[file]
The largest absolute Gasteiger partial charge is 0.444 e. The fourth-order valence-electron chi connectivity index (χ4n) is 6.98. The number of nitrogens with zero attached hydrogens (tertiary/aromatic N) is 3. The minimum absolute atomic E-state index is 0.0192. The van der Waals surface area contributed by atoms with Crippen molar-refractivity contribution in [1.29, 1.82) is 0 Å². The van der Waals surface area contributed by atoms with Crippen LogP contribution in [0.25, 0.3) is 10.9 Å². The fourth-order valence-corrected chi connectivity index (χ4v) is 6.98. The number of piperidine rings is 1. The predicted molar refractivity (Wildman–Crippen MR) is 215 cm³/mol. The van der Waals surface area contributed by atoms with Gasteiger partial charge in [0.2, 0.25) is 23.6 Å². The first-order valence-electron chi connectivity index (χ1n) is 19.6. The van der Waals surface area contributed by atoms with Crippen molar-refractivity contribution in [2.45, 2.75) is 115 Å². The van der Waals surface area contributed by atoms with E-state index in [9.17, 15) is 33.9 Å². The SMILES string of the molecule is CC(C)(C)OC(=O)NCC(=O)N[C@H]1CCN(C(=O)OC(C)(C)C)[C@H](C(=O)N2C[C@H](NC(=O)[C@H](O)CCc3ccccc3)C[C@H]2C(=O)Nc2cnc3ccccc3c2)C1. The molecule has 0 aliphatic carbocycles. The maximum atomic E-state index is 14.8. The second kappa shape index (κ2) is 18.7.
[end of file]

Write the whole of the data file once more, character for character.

The largest absolute Gasteiger partial charge is 0.444 e. The fourth-order valence-electron chi connectivity index (χ4n) is 6.98. The number of nitrogens with zero attached hydrogens (tertiary/aromatic N) is 3. The minimum absolute atomic E-state index is 0.0192. The van der Waals surface area contributed by atoms with Crippen molar-refractivity contribution in [1.29, 1.82) is 0 Å². The van der Waals surface area contributed by atoms with Crippen LogP contribution in [0.25, 0.3) is 10.9 Å². The fourth-order valence-corrected chi connectivity index (χ4v) is 6.98. The number of piperidine rings is 1. The predicted molar refractivity (Wildman–Crippen MR) is 215 cm³/mol. The van der Waals surface area contributed by atoms with Gasteiger partial charge in [0.2, 0.25) is 23.6 Å². The first-order valence-electron chi connectivity index (χ1n) is 19.6. The van der Waals surface area contributed by atoms with Crippen molar-refractivity contribution in [2.45, 2.75) is 115 Å². The van der Waals surface area contributed by atoms with E-state index in [9.17, 15) is 33.9 Å². The SMILES string of the molecule is CC(C)(C)OC(=O)NCC(=O)N[C@H]1CCN(C(=O)OC(C)(C)C)[C@H](C(=O)N2C[C@H](NC(=O)[C@H](O)CCc3ccccc3)C[C@H]2C(=O)Nc2cnc3ccccc3c2)C1. The molecule has 0 aliphatic carbocycles. The maximum atomic E-state index is 14.8. The second kappa shape index (κ2) is 18.7.